- If your child is old enough, explain to her what the possible consequences of engaging in sexual relations could be. That could include pregnancy and the spread of sexually transmissible diseases.
- If they do touch your child’s body in a way that makes her feel uncomfortable, or forcefully engages in sexual acts, tell them to run away and report the matter to the police.
- Tell your child it is wrong if an adult asks (no matter how politely and sweetly) or forces them to provide them with hugs and kisses — even if it’s a family member or friend.
- Avoid giving your child internet access in a place where you can’t monitor her. Particularly, try not to give her a handphone while she’s still young. Place your computer in a common room in the house. Don’t forget to ban her from entering online chatrooms or talk with strangers on social media, too.
Aside from just instructions, don’t forget to…
- Leave some time every day to chat with your child about what happened today. Experts suggest giving your child an opportunity to air out any worries, or anything at that could have happened using open-ended questions like, “Is there anything else you wanted to talk about?”, rather than sticking to questions such as “How was your day?”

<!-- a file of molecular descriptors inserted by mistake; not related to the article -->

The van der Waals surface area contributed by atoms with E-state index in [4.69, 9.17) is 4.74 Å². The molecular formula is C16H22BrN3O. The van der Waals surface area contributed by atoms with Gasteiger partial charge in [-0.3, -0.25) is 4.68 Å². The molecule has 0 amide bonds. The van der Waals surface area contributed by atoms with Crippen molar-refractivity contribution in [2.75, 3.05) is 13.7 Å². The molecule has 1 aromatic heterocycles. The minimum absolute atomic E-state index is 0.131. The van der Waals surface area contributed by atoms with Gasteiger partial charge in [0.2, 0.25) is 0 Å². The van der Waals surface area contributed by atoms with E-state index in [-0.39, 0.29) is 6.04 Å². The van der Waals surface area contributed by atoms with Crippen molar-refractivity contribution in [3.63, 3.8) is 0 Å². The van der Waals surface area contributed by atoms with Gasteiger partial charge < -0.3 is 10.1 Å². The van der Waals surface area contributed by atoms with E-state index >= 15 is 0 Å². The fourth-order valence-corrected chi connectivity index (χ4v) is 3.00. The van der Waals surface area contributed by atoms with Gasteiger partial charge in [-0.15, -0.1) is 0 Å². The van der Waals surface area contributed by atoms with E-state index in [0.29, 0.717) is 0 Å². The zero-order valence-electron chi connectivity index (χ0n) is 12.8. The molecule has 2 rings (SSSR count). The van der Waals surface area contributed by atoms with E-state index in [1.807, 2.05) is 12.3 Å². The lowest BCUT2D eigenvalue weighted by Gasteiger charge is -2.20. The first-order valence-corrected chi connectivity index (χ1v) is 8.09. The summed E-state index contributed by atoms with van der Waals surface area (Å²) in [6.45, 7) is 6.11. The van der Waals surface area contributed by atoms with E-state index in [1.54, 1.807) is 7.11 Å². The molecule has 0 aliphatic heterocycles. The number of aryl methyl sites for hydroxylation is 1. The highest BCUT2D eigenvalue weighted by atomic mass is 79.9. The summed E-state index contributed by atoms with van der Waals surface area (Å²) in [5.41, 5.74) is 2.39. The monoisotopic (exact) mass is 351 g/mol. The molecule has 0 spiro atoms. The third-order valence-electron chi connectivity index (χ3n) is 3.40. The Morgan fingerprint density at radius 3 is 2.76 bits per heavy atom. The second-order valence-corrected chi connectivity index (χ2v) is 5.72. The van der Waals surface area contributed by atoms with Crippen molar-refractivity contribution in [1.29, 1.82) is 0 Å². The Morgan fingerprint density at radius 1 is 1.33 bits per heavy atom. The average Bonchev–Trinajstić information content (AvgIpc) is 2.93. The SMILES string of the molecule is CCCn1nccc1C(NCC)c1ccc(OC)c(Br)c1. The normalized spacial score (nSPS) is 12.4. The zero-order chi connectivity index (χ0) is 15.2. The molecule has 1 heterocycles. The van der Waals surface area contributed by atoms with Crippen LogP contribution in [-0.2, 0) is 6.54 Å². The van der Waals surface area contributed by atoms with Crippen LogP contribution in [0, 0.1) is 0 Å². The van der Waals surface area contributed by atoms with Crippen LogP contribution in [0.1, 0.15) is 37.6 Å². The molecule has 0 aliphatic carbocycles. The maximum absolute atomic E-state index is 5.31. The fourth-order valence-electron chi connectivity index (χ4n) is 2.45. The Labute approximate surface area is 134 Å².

What should I do if my child has been sexually abused, assaulted, or engaged in sexual relations with an adult?
Parents, if you think that your child has engaged in some form of sexual relations with others, the HPB advises you remain calm. Then, reassure her that you believe her story and that the incident wasn’t her fault. Next, bring your child to a healthcare professional or hospital immediately for a quick health check up. Don’t hesitate to also file make a police report.
You may also use the following information to contact the Ministry of Social and Family Development Child Protection and Welfare Service:
Phone: 1800-7770000 (Mon-Fri: 8.30am to 5.30pm)
Counter Opening Hours: Mon-Fri: 8.30am to 5.30pm
Address: 512 Thomson Rd #10-00 MSF Building, S(298136)
Parents, we hope that this article a sentence for indecent assault on a minor was helpful. If you liked this article, share it on social media!
References: Straits Times